He tries no less than three times to get the right pitch. Finally, when the ‘street boy’ does find the ideal shruti in the fourth attempt, the gentle vocal that wafts out blows away the small crowd of aesthetes accompanying him in the bhajan procession.
Particularly impressed is a grandson of the composer of the song.
There are several elements that add to the charm of this roadside music even though it was most likely just another sublime performance in the bustle of the 1993 edition of Margazhi festival in Chennai. Yes, it happened 23-and- a-half years ago in the capital of Tamil Nadu, where summer is at its peak today at the start of the annual Agni Nakshatiram. Now, that’s in complete contrast to the nip in the air that you feel in that metro when it celebrates the December season—the colourful occasion that primarily showcases south Indian culture.
If Carnatic music forms the core of the event that reverberates across Madras and its suburbs for almost 45 days from end-November, Mylapore forms its hub. The locale in the clip is the very residential pocket—in front of the vintage Kapaleeshwarar temple with the chief idol of Lord Shiva.
This tranquil-looking yet destroyer god’s son, Murugan, assumes a special significance for Hindus when it is Agni Nakshatiram—this time between May 4 and 28. Also called Subrahmanya, the trident-holding mythological character will typically have shrines in his name teeming with devotees, more so on the hilltops of the Dravidian terrain. The period is centered around Katthiri, or dog days, when the heat is at its extreme—much as the weather is upcountry.
What the pre-teen kid in the visual renders is a 20th-century kriti in praise of Murugan—as is obvious from the first word of opening verse. ‘Kartikeya’ is another name for the same god, also referred subsequently as ‘Gowri tanaya’—that is the son of Parvati, who is the wife of Shiva.
Even if one ignores the lyrics and their topicality vis-à- vis this summer-time column, particularly striking is the music, coming as it is coming from just an 11-year- old. The boy, today, is a frontline Carnatic vocalist, poised to turn 35 this November when another Margazhi festival will bloom in the city of Madras where he was groomed. S. Saketharaman, who lives with his family in the IT powerhouse of Bangalore as a software professional, is a busy vocalist performing across India and abroad.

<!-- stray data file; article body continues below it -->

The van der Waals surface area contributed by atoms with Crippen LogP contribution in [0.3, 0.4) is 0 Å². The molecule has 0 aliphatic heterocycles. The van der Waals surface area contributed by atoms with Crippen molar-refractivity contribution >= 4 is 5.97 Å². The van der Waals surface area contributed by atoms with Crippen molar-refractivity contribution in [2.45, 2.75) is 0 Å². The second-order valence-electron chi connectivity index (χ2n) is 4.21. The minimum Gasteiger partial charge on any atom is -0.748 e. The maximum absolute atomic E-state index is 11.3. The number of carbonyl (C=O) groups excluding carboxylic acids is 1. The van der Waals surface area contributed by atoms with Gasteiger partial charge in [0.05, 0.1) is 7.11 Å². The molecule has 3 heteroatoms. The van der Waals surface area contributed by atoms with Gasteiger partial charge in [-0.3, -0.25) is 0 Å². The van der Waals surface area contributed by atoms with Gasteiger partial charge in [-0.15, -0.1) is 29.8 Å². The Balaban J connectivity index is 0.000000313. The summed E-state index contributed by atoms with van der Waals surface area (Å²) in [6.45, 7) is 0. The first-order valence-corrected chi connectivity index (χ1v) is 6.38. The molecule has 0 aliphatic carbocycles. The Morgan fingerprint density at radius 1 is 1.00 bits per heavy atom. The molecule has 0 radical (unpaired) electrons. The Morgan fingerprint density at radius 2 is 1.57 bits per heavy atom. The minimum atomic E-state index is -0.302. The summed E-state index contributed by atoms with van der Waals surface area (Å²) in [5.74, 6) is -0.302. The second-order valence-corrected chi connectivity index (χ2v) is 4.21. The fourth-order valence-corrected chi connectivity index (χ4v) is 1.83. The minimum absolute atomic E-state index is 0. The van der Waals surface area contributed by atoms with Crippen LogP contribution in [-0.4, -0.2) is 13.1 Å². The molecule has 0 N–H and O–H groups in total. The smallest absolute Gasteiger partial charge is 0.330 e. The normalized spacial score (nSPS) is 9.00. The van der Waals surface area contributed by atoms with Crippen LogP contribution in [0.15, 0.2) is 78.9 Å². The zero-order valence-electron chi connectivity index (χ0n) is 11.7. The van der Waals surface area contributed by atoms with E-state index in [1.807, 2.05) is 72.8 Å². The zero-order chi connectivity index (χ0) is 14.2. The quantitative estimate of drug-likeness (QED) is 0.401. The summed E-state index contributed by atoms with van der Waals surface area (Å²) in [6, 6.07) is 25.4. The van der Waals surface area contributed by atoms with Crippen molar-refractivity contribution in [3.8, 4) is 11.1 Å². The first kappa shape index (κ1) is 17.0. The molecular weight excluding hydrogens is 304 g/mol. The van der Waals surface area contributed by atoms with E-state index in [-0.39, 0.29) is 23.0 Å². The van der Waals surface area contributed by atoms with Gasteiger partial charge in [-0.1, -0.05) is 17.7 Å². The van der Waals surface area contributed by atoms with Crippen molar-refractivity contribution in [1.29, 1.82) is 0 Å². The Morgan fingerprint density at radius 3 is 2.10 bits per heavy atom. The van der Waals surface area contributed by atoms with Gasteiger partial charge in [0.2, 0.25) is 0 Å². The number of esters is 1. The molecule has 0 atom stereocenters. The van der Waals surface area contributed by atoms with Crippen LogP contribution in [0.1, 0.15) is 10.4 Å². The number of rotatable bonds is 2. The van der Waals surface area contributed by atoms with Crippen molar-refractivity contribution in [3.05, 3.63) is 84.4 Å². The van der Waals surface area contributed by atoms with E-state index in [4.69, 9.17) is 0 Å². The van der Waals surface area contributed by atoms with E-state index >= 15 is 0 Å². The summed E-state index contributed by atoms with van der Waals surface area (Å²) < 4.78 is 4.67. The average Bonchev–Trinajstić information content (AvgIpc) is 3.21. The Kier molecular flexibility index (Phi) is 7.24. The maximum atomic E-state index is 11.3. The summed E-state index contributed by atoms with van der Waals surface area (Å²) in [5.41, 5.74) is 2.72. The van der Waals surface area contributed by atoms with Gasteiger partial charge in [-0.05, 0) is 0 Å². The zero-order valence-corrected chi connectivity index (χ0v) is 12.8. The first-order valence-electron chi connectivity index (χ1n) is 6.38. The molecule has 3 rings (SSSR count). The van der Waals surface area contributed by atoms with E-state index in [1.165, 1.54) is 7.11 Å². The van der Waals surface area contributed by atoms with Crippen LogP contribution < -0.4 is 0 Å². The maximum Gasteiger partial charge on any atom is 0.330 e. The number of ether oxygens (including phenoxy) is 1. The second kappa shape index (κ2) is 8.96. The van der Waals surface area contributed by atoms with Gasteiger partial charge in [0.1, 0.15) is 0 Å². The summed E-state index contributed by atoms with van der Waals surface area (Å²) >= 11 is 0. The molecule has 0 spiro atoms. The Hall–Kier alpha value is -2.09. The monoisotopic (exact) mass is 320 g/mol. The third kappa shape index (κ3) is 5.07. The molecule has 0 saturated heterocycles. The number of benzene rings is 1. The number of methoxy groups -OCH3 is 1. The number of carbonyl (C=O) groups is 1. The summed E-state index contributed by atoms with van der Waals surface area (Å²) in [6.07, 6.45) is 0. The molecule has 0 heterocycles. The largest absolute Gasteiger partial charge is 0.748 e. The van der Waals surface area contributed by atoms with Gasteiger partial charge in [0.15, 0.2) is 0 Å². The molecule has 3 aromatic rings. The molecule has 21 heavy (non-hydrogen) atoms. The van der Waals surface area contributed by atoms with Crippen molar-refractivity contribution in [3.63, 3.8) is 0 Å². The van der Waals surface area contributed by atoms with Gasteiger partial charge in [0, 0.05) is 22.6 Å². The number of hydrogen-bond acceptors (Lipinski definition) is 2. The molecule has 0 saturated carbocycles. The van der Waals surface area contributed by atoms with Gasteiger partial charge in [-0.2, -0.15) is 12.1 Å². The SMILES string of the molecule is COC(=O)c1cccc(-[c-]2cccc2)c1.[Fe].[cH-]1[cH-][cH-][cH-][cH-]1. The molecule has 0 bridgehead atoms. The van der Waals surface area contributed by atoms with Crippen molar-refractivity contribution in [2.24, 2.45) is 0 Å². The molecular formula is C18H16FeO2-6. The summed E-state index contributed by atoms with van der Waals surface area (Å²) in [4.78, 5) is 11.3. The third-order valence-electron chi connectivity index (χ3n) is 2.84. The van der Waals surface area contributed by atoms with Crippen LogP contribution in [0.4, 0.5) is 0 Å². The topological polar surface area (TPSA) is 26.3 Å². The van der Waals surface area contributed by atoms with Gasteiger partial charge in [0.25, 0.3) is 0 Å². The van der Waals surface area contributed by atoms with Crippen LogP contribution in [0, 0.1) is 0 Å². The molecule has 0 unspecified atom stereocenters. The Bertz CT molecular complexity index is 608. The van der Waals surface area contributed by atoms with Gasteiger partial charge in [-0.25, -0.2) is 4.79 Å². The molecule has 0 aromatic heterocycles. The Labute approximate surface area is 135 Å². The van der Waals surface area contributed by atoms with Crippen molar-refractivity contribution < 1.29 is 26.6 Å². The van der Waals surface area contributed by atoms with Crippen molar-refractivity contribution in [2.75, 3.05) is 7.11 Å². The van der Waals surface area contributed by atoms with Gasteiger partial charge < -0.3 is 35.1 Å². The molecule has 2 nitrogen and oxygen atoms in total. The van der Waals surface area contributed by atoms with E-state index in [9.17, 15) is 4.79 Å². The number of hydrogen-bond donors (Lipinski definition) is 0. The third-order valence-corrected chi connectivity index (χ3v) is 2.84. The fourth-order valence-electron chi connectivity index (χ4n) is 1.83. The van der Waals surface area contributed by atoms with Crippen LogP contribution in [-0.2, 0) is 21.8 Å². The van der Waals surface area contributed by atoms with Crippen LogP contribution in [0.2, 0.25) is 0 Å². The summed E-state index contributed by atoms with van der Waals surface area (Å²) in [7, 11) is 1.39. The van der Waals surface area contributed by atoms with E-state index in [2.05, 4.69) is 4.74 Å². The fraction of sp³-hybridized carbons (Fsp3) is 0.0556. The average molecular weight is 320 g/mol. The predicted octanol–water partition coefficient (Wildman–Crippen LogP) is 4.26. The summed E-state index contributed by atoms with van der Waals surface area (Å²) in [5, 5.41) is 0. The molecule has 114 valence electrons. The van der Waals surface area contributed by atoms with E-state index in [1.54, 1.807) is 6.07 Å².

That said, Saketharaman might himself concede that he cannot reproduce the kind of charm that brims in this 1993 rendition with no backup from any instrument. The innocence of a child that echoes in the vocals is anyway at the risk of a loss as one grows and broadens views about life.
When the little child initially finds himself not getting the pitch suiting his timbre, Saketharaman gives a broad, almost self-deprecating, grin. At this, the girl to his right, holding the tanpura, hums the Papanasam Sivan kriti he had just attempted in the eight- beat rhythmic cycle called aadi talam. The boy copies it, only to realise that the shruti isn’t yet apt. An expression of haplessness clouds his face by now. In comes the artiste’s elder sister, standing to his left in the back. The churidar-wearing youngster’s bid, too, doesn’t rescue him in the first round—before things are finally set right, much to the relief of every soul in the gathering.
Saketharaman’s sister—Vishaka Hari is these days a leading exponent of epic-based story-telling called Harikatha that has musical interludes—evidently knows the potential of the boy. That way, she doesn’t show particular admiration for the sibling’s artistry,while all the time encouraging him. A record of hers (a qualified chartered accountant), singing the same composition years later, shows similarity in the family’s bhava-laden musical approach, much of it groomed by violin maestro (late) Lalgudi G. Jayaraman:
Back in Mylapore on the Christmas day of 1993, the listener who is pleasantly astonished across the child’s tanpura-less presentation is young Ashok Ramani, who happens to be a grandson of Papanasam Sivan (1890-1973). Sivan is called ‘Tamil Tyagaraja’, going by his compositional eminence that is remindful of the most celebrated Carnatic icon in the trinity. Ramani, himself a musician clad here in a blue sweater in the Chennai winter and seen patting Saketharaman just ahead of his show, sports an admiration-laced smirk each time little Saketharaman comes up with a frill or loop or weighty sangati that only masters are expected to generate. Equally noteworthy is the erudite applause the boy gets from a white-shirt elderly person, whose hand gestures synchronise with Saketharaman’s microtones that are quintessential to enrich Todi, one of the grandest of Carnatic ragas.
As for the boy, he is totally unmindful of anything happening around. Neither the scholarly nod of heads nor the off-key horns of vehicles that screech past the street by the 7th-century shrine makes an impact on little Saketharaman. With traces of vibhuti on his forehead that has a tuft of hair hanging loose, the boy is in yogic concentration effectively bordering on trance. Once, he is through with the four-stanza composition lasting nearly eight minutes, the artiste raises his head and looks back at his sister, who gives out an affectionate smile.
Almost a quarter century later today, how does Saketharaman’s Todi sound? Definitely classical, with a lot of intricacies. Here is a 2016 sample, where his alapana even has a grahabhedam where the raga smartly branches out to another (into the fifth minute)—and returns to the torso tune so expertly.
All said and done, the 1993 ‘Kartikeya Kangeya Gowritanaya’ remains outstanding. The Saketharaman@11 wonder is never to be regenerated.
On a lighter note, none of the ways of appreciation (late) wizard Dr M. Balamuralikrishna mimics here is applicable to Saketharaman’s salad-days magic.